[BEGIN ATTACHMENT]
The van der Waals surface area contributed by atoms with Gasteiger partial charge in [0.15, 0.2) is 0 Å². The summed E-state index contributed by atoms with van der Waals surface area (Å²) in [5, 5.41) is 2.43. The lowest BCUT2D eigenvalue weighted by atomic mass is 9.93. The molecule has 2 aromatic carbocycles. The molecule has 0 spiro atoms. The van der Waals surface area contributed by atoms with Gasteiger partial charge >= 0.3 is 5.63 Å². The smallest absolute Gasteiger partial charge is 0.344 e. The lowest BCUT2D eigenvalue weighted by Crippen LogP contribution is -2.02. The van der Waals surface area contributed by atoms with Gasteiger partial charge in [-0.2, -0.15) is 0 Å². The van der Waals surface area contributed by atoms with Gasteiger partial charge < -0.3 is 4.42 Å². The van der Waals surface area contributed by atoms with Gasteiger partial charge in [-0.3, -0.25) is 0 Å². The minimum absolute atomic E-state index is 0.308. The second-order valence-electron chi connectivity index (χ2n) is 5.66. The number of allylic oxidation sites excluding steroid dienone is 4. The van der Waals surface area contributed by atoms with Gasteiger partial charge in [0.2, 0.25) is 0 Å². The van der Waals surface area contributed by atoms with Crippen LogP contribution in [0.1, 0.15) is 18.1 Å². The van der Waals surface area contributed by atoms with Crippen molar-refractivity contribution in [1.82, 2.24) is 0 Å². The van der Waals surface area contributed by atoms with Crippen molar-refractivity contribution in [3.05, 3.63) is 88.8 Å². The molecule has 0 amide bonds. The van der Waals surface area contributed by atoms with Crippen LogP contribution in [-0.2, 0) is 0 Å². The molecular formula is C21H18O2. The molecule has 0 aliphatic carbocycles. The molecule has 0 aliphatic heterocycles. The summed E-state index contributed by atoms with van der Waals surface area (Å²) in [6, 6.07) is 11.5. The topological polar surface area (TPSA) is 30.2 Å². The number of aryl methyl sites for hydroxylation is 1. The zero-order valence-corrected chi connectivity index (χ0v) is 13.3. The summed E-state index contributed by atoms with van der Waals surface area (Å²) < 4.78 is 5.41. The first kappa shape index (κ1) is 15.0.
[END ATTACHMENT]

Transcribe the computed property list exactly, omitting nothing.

The van der Waals surface area contributed by atoms with Gasteiger partial charge in [0.15, 0.2) is 0 Å². The summed E-state index contributed by atoms with van der Waals surface area (Å²) in [5, 5.41) is 2.43. The lowest BCUT2D eigenvalue weighted by atomic mass is 9.93. The molecule has 2 aromatic carbocycles. The molecule has 0 spiro atoms. The van der Waals surface area contributed by atoms with Gasteiger partial charge >= 0.3 is 5.63 Å². The smallest absolute Gasteiger partial charge is 0.344 e. The lowest BCUT2D eigenvalue weighted by Crippen LogP contribution is -2.02. The van der Waals surface area contributed by atoms with Gasteiger partial charge in [-0.2, -0.15) is 0 Å². The van der Waals surface area contributed by atoms with Gasteiger partial charge < -0.3 is 4.42 Å². The van der Waals surface area contributed by atoms with Gasteiger partial charge in [-0.3, -0.25) is 0 Å². The minimum absolute atomic E-state index is 0.308. The second-order valence-electron chi connectivity index (χ2n) is 5.66. The number of allylic oxidation sites excluding steroid dienone is 4. The van der Waals surface area contributed by atoms with Gasteiger partial charge in [0.2, 0.25) is 0 Å². The van der Waals surface area contributed by atoms with Crippen LogP contribution in [0.1, 0.15) is 18.1 Å². The van der Waals surface area contributed by atoms with Crippen molar-refractivity contribution in [1.82, 2.24) is 0 Å². The van der Waals surface area contributed by atoms with Crippen molar-refractivity contribution in [3.05, 3.63) is 88.8 Å². The molecule has 0 amide bonds. The van der Waals surface area contributed by atoms with Crippen LogP contribution in [-0.2, 0) is 0 Å². The molecular formula is C21H18O2. The molecule has 0 aliphatic carbocycles. The molecule has 0 aliphatic heterocycles. The summed E-state index contributed by atoms with van der Waals surface area (Å²) in [6, 6.07) is 11.5. The topological polar surface area (TPSA) is 30.2 Å². The number of aryl methyl sites for hydroxylation is 1. The zero-order valence-corrected chi connectivity index (χ0v) is 13.3. The summed E-state index contributed by atoms with van der Waals surface area (Å²) < 4.78 is 5.41. The first kappa shape index (κ1) is 15.0.